Microsoft could be the "Comeback Kid" in 2012

Microsoft has made some decisions in 2011 that have the potential to pay off nicely, if the company can keep its focus and deliver on its promises.

As we come to the end of 2011, those of us in the U.S. can't help but notice that 2012 is an election year, when we'll be going to the polls to decide who will lead our country for the next four years. But it's not just in the arena of national politics that the populace will be making important decisions.

Thomas Mann said "Everything is politics," and in the world of technology, we vote with our wallets. Just as only one person can be president at a given time, only one company can be at the top of the tech heap (well, theoretically). Two companies could have exactly the same market cap, net profits, total revenues, cash-on-hand, or whatever measure you use to compare the value of entities within the industry.

Microsoft was long valued as the top technology company, until Apple unseated it in the spring of 2010. But the public is a fickle beast — just ask all the politicians who have lost the race after running at the top of the polls. Being the current incumbent doesn't guarantee anything; remember Jimmy Carter? And just because you lost once, it doesn't mean you won't bounce back, as Bill Clinton (or, for that matter, Richard Nixon) would attest.

Technology is always changing, and today's must-have, oh-so-cool gadget or device can quickly become yesterday's news. Are there signs that the shine is wearing off the nicely polished Apple? And if that is true, will Microsoft seize the window of opportunity to stage its own transformation into tomorrow's "comeback kid"?

Is Apple losing its cool?

I can't claim credit for originating the question; the New York Times was asking it as far back as May 2010, even as Apple was being crowned the King of Market Cap. Since then, the iPad has taken off with many millions of sales and the iPhone has continued to show strong sales figures, although on the desktop, Macs still hold single digit percentages of market share against Windows' 86 percent. But some say the desktop is all but dead and the future of computing is in tablets and smart phones.

While I don't agree that desktops and full-featured laptops are going to disappear anytime soon, even if it's true, there are some indications that Apple's "walled garden" approach is being to wear thin with some of its customers.

Last April, Nielsen reported that its research showed Android, not iOS, to be the most desired smartphone operating system. Then in August, the iPhone lost its spot at the top of the smart phone mountain when sales of Android devices surpassed those of the iPhone, and just last week, the number of daily active users of Facebook on Android went past the number of Facebook users of the iPhone app.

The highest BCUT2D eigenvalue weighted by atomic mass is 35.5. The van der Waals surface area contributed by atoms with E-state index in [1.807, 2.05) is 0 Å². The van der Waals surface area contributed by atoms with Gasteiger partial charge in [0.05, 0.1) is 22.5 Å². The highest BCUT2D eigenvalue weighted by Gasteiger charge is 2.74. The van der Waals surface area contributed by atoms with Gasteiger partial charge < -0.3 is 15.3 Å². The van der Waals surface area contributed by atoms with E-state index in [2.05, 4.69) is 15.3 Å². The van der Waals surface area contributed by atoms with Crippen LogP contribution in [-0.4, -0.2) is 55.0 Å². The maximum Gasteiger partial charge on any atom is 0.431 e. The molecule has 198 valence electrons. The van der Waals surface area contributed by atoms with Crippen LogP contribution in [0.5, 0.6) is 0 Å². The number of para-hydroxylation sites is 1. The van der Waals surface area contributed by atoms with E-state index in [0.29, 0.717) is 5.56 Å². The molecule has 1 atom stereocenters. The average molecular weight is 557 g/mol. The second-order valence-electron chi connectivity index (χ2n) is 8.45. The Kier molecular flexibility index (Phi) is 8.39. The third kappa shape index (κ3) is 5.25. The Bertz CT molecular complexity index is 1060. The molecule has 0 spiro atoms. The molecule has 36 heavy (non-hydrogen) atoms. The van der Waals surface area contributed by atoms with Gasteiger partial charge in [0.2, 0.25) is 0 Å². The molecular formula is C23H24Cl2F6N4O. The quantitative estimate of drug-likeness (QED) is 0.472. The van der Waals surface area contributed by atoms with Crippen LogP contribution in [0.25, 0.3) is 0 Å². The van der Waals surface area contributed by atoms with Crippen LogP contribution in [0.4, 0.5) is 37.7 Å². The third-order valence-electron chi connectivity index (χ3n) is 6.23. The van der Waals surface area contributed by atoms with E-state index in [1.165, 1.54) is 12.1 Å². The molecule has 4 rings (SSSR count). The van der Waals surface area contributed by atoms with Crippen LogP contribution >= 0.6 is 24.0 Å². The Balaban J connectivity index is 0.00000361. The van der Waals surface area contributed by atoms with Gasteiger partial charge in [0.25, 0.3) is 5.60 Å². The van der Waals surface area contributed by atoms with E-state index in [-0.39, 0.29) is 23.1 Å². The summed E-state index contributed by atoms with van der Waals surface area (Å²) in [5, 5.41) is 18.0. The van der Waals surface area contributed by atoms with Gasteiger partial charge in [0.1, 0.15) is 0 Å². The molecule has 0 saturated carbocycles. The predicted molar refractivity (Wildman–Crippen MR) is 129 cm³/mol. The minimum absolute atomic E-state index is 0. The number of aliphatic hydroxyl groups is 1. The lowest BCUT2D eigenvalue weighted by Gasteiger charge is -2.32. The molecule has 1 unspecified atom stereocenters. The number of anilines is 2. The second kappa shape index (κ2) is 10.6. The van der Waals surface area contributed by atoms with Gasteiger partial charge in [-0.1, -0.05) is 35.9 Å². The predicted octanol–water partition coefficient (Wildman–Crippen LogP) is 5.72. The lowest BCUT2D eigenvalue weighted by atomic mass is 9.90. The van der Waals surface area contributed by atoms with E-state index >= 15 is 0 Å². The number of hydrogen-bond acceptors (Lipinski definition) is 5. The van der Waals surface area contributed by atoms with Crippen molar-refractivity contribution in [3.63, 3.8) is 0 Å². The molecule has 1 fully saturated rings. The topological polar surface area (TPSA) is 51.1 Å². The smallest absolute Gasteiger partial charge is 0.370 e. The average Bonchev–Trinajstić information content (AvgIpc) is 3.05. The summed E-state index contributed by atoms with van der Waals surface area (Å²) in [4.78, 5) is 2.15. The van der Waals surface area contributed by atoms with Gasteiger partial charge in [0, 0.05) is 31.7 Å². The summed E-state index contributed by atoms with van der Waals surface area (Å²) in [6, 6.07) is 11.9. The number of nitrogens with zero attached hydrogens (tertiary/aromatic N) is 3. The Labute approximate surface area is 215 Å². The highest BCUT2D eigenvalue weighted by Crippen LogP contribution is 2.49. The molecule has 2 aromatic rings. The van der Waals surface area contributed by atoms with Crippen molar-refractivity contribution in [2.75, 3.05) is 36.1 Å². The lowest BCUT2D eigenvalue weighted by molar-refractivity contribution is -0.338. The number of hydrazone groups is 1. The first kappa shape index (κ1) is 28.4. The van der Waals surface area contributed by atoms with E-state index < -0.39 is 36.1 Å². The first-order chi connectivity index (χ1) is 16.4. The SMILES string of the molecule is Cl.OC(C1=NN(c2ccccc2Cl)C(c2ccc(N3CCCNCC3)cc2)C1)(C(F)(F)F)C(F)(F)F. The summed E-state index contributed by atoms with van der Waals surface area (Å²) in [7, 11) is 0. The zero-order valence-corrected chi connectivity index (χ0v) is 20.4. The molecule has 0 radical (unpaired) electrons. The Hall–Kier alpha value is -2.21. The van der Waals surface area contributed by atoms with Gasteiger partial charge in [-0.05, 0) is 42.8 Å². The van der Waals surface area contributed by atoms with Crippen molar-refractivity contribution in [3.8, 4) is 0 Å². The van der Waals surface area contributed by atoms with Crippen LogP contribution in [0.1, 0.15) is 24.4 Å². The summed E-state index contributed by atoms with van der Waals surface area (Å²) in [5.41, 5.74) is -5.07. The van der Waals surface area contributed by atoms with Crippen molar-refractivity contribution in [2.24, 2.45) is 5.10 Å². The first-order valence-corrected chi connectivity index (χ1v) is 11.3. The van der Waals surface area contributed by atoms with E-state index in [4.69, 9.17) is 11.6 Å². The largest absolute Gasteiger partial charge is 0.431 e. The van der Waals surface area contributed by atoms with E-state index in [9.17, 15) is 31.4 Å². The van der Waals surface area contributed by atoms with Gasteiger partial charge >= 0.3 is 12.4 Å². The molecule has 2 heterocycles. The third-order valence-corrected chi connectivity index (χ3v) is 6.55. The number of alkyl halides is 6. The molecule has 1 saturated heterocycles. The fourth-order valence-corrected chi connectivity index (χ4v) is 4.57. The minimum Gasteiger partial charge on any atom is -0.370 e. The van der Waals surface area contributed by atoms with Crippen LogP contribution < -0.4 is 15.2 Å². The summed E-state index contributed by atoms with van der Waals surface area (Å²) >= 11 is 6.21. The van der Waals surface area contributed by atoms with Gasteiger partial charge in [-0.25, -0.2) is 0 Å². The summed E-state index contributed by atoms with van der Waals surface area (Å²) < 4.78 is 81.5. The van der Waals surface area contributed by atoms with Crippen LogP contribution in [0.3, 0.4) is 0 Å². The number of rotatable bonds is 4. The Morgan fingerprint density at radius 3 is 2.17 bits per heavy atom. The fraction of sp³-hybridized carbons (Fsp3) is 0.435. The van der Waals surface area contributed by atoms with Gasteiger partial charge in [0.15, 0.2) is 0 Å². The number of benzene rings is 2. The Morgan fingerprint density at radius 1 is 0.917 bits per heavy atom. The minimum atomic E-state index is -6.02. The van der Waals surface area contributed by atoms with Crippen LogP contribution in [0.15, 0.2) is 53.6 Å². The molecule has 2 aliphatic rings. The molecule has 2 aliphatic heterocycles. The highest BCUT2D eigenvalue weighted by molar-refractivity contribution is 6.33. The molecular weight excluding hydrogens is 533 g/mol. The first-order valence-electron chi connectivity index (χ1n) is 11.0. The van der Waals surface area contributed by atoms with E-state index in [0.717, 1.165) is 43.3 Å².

One could look at those figures and ask why that's good news for Microsoft. After all, it's the competition from Google that seems to be cutting into Apple's market shares. But, aside from the fact that Microsoft makes money every time an Android device is sold (as I discussed last week in my "patent wars" article), the defection of some of Apple's fan base to Android also suggests that there are customers looking for alternatives to the iDevices — and that's an opportunity for Microsoft to pick up at least some of those customers.

A series of bad decisions?

Microsoft made a number of decisions in the last decade (mainly 2005-2010) that were seen by many as blunders: the release and then almost immediate discontinuation of the ill-fated Kin, the killing of the eagerly anticipated Courier tablet, the Seinfeld ad campaign, the failed acquisition of Yahoo, and more. Perhaps the biggest of all was the release of Vista, which garnered the scorn of many previously loyal Windows users and gave Apple the ammunition for its relentless barrage of Mac Guy/PC Guy commercials ridiculing the unfortunate OS.

What Microsoft did right in 2011

What hasn't gotten quite as much attention, perhaps, is the fact that Microsoft has made some decisions in 2011 that have the potential to pay off nicely. The acquisition of Skype earlier this year is timed right — at a period when many are abandoning their landlines and dissatisfied with their cell phone carriers. The time is ripe for an explosion in Internet-based calling, and Skype is already one of the most popular applications for that. If Microsoft integrates it seamlessly into Windows 8 and manages to get it onto the Windows phones as an alternative to using expensive cellular minutes, it could be a fantastic feather in the company's cap.